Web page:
Beasts of London, Museum of London

Beasts of London is the latest blockbuster exhibition by the Museum of London, using dramatic audio-visual immersive presentations to narrate the story of animals in the capital from prehistory to the present day.

In partnership with the Guildhall School of Music and Drama, the ‘animals’ themselves tell the stories. The casting is perfect, with the voice actors well suited to their animal ‘character’. The plague-causing bacterium is voiced by Brian Blessed, set as the pantomine-esque villain of the story to engage children and the contemporary urban fox is voiced by Kate Moss upon the exit of the exhibition.

While it might have been curated with young audiences in mind, and it speaks to this audience exceptionally well, there is certainly enough for adults to take from the exhibition. Like any good children’s cartoon, hidden between the lines is humour and dialogue intended for adult entertainment. A baboon interrupted mid-swearing, a debate surrounding the ethics of using animals for human gain, and the references to wider London culture make Beasts of London engaging for any age.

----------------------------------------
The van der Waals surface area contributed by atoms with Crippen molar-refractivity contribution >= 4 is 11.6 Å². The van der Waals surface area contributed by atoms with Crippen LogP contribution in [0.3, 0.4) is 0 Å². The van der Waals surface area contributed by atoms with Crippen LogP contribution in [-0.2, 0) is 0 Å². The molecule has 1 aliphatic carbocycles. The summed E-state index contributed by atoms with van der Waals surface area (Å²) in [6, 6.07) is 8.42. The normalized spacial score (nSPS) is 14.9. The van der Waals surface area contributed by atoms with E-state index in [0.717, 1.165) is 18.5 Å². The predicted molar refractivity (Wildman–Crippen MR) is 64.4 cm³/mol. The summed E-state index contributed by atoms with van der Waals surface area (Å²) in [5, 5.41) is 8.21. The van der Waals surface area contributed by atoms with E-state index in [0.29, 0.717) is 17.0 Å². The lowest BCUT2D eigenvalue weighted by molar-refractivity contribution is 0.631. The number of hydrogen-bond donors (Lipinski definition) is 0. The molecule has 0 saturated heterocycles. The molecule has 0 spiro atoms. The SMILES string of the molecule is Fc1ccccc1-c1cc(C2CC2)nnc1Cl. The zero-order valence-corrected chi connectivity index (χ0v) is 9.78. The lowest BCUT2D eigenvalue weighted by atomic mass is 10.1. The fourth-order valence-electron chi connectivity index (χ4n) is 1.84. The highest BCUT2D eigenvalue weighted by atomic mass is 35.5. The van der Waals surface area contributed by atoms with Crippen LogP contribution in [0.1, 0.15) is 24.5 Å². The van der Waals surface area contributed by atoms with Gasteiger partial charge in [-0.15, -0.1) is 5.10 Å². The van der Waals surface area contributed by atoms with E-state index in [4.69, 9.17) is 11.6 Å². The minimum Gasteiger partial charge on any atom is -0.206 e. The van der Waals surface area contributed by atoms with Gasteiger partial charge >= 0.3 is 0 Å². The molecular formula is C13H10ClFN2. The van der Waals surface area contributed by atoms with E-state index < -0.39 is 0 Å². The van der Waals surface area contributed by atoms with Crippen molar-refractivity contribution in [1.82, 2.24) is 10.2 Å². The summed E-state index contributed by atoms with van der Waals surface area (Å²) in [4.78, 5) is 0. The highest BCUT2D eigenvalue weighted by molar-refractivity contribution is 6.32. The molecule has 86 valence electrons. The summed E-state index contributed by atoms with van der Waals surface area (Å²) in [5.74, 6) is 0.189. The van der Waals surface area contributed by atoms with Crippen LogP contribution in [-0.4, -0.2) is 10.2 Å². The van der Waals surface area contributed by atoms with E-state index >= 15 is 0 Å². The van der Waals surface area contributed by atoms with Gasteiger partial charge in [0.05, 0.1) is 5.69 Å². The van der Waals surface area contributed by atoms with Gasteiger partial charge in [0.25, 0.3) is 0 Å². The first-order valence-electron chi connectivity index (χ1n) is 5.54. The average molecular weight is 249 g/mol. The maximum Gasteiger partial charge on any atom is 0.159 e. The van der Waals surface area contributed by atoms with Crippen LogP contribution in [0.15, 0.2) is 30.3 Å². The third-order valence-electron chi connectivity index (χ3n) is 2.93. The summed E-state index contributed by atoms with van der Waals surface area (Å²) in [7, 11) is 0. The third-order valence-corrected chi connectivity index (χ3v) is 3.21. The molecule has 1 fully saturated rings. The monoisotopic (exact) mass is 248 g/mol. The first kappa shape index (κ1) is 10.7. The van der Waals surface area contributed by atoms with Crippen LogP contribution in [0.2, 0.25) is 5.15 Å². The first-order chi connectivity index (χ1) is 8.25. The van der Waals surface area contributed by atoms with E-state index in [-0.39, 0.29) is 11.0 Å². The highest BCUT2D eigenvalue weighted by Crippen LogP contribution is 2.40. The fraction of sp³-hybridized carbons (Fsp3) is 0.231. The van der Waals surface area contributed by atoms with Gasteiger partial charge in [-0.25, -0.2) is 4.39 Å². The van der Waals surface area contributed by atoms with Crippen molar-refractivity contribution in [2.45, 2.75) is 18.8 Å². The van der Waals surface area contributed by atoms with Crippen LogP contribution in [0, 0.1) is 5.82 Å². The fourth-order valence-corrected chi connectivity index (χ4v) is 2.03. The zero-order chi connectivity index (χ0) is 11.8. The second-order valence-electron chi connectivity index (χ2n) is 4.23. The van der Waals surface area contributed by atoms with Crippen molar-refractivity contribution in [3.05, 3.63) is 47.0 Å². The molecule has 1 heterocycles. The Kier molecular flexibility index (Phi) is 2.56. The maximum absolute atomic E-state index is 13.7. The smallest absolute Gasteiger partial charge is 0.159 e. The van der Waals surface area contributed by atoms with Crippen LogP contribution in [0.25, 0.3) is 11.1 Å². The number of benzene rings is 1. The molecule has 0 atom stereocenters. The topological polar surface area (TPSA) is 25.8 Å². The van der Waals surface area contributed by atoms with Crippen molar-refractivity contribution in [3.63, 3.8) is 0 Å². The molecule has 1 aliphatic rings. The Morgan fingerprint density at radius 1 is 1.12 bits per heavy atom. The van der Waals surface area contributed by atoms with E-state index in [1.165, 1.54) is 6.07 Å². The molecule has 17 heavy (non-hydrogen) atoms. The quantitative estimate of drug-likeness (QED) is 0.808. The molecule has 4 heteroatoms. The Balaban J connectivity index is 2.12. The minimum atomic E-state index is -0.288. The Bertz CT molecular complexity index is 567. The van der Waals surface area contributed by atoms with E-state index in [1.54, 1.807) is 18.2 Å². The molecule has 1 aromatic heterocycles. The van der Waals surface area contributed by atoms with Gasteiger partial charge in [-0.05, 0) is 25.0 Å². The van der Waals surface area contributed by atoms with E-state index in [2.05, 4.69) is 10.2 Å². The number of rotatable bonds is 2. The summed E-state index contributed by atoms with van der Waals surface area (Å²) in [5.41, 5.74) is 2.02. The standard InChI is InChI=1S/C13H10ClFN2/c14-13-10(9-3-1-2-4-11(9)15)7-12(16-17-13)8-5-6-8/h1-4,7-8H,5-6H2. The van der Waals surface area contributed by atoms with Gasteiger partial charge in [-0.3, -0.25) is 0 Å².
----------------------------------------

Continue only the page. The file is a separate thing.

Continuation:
For Beasts of London’s young audiences, there is ample interactive engagement. Each room has a space for tactile element, most impressive being the carousel horses to sit on while listening to the history of the royal, military, and racing horses of London. The spaces are completely immersive, with each room an entirely different space, from a circus to an apothecary.

Although the exhibition predominantly uses digital audio-visual technology to shape the narrative, each room is inspired by an object from Museum of London’s collection. Next to each space is an object such as a jar for holding plague remedies from 1670, or a fragment of a 2,000 year old Samian bowl, which adds a layer of context for Beasts of London – without this it could stand alone as an entirely experiential installation, rather than the historical exhibition it perhaps is. (However Senior Curator Francis Marshall describes Beasts of London as an experience rather than an exhibition).

I wasn’t expecting to enjoy Beasts of London as much as I did, as perhaps it’s not for me. But, Museum of London and Guildhall School of Music and Drama have created an exciting, immersive and fun new way to tell the story of London, through the eyes of the animals we’ve shared it with.

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